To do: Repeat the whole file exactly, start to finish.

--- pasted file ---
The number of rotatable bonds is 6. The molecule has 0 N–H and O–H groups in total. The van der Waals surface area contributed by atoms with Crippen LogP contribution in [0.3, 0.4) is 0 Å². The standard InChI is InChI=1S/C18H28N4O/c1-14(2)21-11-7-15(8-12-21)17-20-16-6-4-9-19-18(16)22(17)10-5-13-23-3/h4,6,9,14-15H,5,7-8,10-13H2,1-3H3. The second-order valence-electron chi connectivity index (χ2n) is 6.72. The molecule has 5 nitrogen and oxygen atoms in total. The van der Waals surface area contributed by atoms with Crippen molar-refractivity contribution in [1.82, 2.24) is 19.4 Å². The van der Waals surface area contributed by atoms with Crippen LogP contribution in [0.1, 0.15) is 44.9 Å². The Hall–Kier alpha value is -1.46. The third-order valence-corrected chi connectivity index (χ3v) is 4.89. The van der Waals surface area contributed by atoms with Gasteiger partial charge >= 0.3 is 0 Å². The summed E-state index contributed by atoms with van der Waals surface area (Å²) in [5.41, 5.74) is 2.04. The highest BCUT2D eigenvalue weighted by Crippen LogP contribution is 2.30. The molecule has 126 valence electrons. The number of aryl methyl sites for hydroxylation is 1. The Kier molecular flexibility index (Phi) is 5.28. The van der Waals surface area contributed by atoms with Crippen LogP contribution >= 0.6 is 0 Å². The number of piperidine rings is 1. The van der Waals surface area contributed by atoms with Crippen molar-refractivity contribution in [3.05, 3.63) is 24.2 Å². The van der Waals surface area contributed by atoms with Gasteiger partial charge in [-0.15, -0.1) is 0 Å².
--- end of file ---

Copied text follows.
The number of rotatable bonds is 6. The molecule has 0 N–H and O–H groups in total. The van der Waals surface area contributed by atoms with Crippen LogP contribution in [0.3, 0.4) is 0 Å². The standard InChI is InChI=1S/C18H28N4O/c1-14(2)21-11-7-15(8-12-21)17-20-16-6-4-9-19-18(16)22(17)10-5-13-23-3/h4,6,9,14-15H,5,7-8,10-13H2,1-3H3. The second-order valence-electron chi connectivity index (χ2n) is 6.72. The molecule has 5 nitrogen and oxygen atoms in total. The van der Waals surface area contributed by atoms with Crippen molar-refractivity contribution in [1.82, 2.24) is 19.4 Å². The van der Waals surface area contributed by atoms with Crippen LogP contribution in [0.1, 0.15) is 44.9 Å². The Hall–Kier alpha value is -1.46. The third-order valence-corrected chi connectivity index (χ3v) is 4.89. The van der Waals surface area contributed by atoms with Gasteiger partial charge >= 0.3 is 0 Å². The summed E-state index contributed by atoms with van der Waals surface area (Å²) in [5.41, 5.74) is 2.04. The highest BCUT2D eigenvalue weighted by Crippen LogP contribution is 2.30. The molecule has 126 valence electrons. The number of aryl methyl sites for hydroxylation is 1. The Kier molecular flexibility index (Phi) is 5.28. The van der Waals surface area contributed by atoms with Crippen LogP contribution >= 0.6 is 0 Å². The number of piperidine rings is 1. The van der Waals surface area contributed by atoms with Crippen molar-refractivity contribution in [3.05, 3.63) is 24.2 Å². The van der Waals surface area contributed by atoms with Gasteiger partial charge in [-0.15, -0.1) is 0 Å².